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Collage of mums and bubs staying at AHL's hostels

Going to hospital when their labour starts and heading home a day or 2 after their baby is born is not an option for First Nations women living in remote areas of the Northern Territory (NT). 

Having a baby should be a happy and fulfilling experience, not a lonely time isolated from family. However, it can be for First Nations women living in remote NT. They have to travel to either Darwin, Alice Springs, Katherine or Nhulunbuy to give birth. This means they may be away from their family and community for weeks.

At 37 weeks pregnant, in order to have access to midwives and specialist care, women must travel to a hospital (often many hundreds of kilometres away) to reduce the possibility of a home birth. 

To support these expectant mothers with a safe place to stay before and after their baby is born, Aboriginal Hostels Limited (AHL) has pre- and post-natal hostels for First Nations mums and bubs in Darwin and Katherine. 

Our Gudang Dalba Hostel is on the grounds of the Royal Darwin Hospital. Gudang Dalba means mother and baby in the Larrakia language. Our Katherine Women’s Medical Hostel is located close to the Katherine District Hospital.

The hostels provide women and babies with a culturally safe and affordable place to stay. It may not be home but it is secure and nurturing, with supportive and caring staff on hand. 

Long-time Gudang Dalba Hostel Manager, Theresa Campbell says that for non-first-time Mums, it can be really hard leaving their other children behind. 

‘I get a lot of them wanting to have the baby and get home. It is sad being far away from their children. 

However, once the ladies arrive and get settled at the hostel, they like being alone to relax and chill out before baby is born, and even after.’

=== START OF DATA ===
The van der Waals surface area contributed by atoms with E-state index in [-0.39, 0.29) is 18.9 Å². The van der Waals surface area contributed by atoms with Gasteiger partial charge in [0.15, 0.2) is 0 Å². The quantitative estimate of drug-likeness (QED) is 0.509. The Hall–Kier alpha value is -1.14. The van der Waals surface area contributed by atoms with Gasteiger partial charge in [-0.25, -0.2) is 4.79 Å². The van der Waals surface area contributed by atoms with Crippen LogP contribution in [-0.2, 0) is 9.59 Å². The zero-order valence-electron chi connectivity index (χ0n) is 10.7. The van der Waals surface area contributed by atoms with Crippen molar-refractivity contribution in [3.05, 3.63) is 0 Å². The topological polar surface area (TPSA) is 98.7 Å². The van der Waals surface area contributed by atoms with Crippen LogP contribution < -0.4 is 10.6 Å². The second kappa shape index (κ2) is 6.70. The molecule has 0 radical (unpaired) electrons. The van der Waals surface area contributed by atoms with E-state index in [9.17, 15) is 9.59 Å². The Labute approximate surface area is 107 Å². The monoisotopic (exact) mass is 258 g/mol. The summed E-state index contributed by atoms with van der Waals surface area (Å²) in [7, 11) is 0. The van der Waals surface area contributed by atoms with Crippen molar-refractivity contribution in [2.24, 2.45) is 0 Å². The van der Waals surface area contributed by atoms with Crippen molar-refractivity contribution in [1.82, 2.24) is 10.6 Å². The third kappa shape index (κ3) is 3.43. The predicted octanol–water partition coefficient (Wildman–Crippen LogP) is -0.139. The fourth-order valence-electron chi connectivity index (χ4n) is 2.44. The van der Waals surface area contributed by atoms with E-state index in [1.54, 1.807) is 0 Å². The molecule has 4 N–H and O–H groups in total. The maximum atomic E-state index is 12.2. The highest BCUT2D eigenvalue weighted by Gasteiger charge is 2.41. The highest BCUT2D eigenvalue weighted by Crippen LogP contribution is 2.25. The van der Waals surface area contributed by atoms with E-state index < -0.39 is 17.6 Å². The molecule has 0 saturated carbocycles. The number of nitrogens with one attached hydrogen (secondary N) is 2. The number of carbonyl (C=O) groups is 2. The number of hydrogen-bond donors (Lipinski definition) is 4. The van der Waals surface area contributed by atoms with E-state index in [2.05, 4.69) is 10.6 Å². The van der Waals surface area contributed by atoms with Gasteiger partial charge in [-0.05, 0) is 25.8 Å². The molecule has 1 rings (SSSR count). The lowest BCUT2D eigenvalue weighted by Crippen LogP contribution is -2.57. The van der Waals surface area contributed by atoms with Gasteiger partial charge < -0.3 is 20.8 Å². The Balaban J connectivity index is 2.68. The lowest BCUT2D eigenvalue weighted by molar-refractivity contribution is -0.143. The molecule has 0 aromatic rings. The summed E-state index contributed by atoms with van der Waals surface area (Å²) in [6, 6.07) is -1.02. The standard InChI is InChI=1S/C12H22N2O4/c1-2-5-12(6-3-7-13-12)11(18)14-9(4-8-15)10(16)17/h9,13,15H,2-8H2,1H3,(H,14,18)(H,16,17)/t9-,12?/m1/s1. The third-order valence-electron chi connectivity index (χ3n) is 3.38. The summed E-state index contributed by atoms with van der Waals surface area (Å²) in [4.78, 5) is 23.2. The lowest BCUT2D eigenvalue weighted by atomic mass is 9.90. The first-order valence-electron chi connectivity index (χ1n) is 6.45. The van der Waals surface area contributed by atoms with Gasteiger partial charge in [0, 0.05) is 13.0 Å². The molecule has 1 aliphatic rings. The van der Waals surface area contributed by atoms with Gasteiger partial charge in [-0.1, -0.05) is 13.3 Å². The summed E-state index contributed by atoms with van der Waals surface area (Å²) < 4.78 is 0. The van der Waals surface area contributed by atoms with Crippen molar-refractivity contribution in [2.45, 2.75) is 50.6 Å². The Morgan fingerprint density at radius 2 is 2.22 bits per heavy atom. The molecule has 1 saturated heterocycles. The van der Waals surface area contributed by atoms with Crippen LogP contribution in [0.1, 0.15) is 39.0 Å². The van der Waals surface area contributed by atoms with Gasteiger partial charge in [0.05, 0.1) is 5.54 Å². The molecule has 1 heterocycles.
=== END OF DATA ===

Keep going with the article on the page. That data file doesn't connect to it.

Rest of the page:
Theresa says that, depending on how far the expected mum is coming from and if they are at high risk (for example, they have diabetes or heart problems), they may arrive about 2 weeks before baby’s due date.

‘They stay until baby is born and if all is good with their baby’s weight, usually 2 to 3 days after leaving the hospital ward a couple of days after giving birth, they go home. But if baby is not putting on weight or at its correct weight they need to stay longer,’ Theresa said.

On average, all going well, the new mums will stay for a week before and a week after the baby arrives.

However, some babies need extra care and stay in the hospital’s special care nursery. Because the hostels are close by, their mother can stay at the hostel and walk across to the nursery at any time. This can go on for months. At Gudang Dalba the longest stay was 6 months. 

While staying at Gudang Dalba, new mothers are supported by a range of services. There is a consulting room on site and residents are also supported by the hospital’s Aboriginal and Torres Strait Islander Health Practitioner and the Indigenous Liaison Officer. Interpreters are also available if necessary. Centrelink visits every second Tuesday to help mothers with the baby’s paperwork before they return to their community.

Theresa says that new mothers like staying at the hostel and often ask to come back to stay if they return for follow up appointments. They know they are welcome, safe and will be among supportive, friendly faces at our hostels.